Question #35151

1 Answer
Mar 5, 2015

Your reaction will produce #"22.5 g"# of carbon dioxide.

Start with the balanced chemical equation for the combustion of propane

#C_3H_(8(g)) + 5O_(2(g)) -> 3CO_(2(g)) + 4H_2O_((g))#

The most important tool in your arsenal when dealing with stoichiometry problems is the mole ratio. The mole ratio tells you in what exact proportions the reactans will mix and exactly how much products their reaction will produce.

In this case, the mole ratio between oxygen and carbon dioxide is #"5:3"#, i.e. you need 5 moles of oxygen to produce 3 moles of carbon dioxide.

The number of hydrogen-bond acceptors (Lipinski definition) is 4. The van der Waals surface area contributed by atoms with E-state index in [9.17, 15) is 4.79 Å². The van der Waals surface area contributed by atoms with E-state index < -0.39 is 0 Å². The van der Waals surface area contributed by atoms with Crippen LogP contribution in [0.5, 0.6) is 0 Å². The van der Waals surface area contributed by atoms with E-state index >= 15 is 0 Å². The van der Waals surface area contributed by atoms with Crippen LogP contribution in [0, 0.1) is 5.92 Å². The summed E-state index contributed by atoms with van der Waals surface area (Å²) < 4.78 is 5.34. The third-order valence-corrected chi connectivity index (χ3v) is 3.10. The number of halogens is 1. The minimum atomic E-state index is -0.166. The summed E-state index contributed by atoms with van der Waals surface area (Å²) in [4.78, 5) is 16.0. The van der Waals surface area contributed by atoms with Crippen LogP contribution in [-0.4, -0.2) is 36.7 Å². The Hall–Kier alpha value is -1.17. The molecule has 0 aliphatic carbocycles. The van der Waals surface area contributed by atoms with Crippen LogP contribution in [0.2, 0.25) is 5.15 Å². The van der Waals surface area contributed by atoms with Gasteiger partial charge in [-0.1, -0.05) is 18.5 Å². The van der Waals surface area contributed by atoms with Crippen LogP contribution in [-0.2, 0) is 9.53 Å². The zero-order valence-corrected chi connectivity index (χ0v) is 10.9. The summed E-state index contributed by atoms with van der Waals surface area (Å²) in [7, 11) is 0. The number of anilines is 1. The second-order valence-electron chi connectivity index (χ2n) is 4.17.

Simply put, the number of carbon dioxide moles produced will always be exactly 3/5 times smaller than the number of oxygen moles that react.

An important aspect is that you have excess propane, which means that oxygen will be the limiting reagent #-># all the moles of oxygen will react.

Determine how many moles of oxygen you have by using its molar mass

#"27.3 g" * "1 mole"/"32.0 g" = "0.853 moles oxygen"#

Now use the aforementioned mole ratio to determine how many moles of #CO_2# will be produced

#"0.853 moles oxygen" * "3 moles carbon dioxide"/"5 moles oxygen" = "0.512 moles CO"_2#

Finally, use carbon dioxide's molar mass to determine the mass produced

#"0.512 moles" * "44.0 g"/"1 mole" = "22.5 g carbon dioxide"#